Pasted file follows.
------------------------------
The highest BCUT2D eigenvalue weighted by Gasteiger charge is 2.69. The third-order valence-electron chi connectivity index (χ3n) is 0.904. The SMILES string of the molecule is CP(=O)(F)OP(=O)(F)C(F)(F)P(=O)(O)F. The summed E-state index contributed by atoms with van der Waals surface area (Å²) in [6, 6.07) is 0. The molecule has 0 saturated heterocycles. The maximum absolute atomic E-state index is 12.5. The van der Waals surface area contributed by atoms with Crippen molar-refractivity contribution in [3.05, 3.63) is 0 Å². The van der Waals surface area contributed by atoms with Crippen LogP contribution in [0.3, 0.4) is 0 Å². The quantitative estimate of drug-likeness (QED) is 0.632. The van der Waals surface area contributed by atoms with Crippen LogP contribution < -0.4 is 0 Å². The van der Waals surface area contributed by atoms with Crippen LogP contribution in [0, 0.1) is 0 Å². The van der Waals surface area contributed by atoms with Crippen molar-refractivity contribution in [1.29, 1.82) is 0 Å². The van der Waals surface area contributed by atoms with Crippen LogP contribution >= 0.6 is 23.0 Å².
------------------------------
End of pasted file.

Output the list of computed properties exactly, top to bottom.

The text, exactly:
The highest BCUT2D eigenvalue weighted by Gasteiger charge is 2.69. The third-order valence-electron chi connectivity index (χ3n) is 0.904. The SMILES string of the molecule is CP(=O)(F)OP(=O)(F)C(F)(F)P(=O)(O)F. The summed E-state index contributed by atoms with van der Waals surface area (Å²) in [6, 6.07) is 0. The molecule has 0 saturated heterocycles. The maximum absolute atomic E-state index is 12.5. The van der Waals surface area contributed by atoms with Crippen molar-refractivity contribution in [3.05, 3.63) is 0 Å². The van der Waals surface area contributed by atoms with Crippen LogP contribution in [0.3, 0.4) is 0 Å². The quantitative estimate of drug-likeness (QED) is 0.632. The van der Waals surface area contributed by atoms with Crippen LogP contribution < -0.4 is 0 Å². The van der Waals surface area contributed by atoms with Crippen LogP contribution in [0, 0.1) is 0 Å². The van der Waals surface area contributed by atoms with Crippen molar-refractivity contribution in [1.29, 1.82) is 0 Å². The van der Waals surface area contributed by atoms with Crippen LogP contribution >= 0.6 is 23.0 Å².